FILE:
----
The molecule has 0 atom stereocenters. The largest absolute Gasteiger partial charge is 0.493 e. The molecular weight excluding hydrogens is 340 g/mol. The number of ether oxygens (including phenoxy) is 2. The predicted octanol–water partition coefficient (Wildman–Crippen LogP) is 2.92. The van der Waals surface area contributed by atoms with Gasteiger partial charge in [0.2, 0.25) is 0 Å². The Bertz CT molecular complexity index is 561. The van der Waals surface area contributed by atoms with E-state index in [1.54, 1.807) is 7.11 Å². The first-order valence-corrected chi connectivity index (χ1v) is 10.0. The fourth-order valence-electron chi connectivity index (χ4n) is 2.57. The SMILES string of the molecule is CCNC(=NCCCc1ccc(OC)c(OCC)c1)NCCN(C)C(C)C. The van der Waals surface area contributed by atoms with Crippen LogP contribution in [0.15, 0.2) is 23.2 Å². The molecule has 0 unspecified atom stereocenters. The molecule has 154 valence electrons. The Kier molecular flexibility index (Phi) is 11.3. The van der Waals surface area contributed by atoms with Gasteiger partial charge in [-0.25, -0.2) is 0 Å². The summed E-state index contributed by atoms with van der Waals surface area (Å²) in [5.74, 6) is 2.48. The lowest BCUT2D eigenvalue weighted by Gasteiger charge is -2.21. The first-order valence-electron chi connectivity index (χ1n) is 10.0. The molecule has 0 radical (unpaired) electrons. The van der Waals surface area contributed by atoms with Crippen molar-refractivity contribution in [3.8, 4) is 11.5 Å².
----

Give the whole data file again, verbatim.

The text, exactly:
The molecule has 0 atom stereocenters. The largest absolute Gasteiger partial charge is 0.493 e. The molecular weight excluding hydrogens is 340 g/mol. The number of ether oxygens (including phenoxy) is 2. The predicted octanol–water partition coefficient (Wildman–Crippen LogP) is 2.92. The van der Waals surface area contributed by atoms with Gasteiger partial charge in [0.2, 0.25) is 0 Å². The Bertz CT molecular complexity index is 561. The van der Waals surface area contributed by atoms with E-state index in [1.54, 1.807) is 7.11 Å². The first-order valence-corrected chi connectivity index (χ1v) is 10.0. The fourth-order valence-electron chi connectivity index (χ4n) is 2.57. The SMILES string of the molecule is CCNC(=NCCCc1ccc(OC)c(OCC)c1)NCCN(C)C(C)C. The van der Waals surface area contributed by atoms with Crippen LogP contribution in [0.15, 0.2) is 23.2 Å². The molecule has 0 unspecified atom stereocenters. The molecule has 154 valence electrons. The Kier molecular flexibility index (Phi) is 11.3. The van der Waals surface area contributed by atoms with Gasteiger partial charge in [-0.25, -0.2) is 0 Å². The summed E-state index contributed by atoms with van der Waals surface area (Å²) in [5.74, 6) is 2.48. The lowest BCUT2D eigenvalue weighted by Gasteiger charge is -2.21. The first-order valence-electron chi connectivity index (χ1n) is 10.0. The molecule has 0 radical (unpaired) electrons. The van der Waals surface area contributed by atoms with Crippen molar-refractivity contribution in [3.8, 4) is 11.5 Å².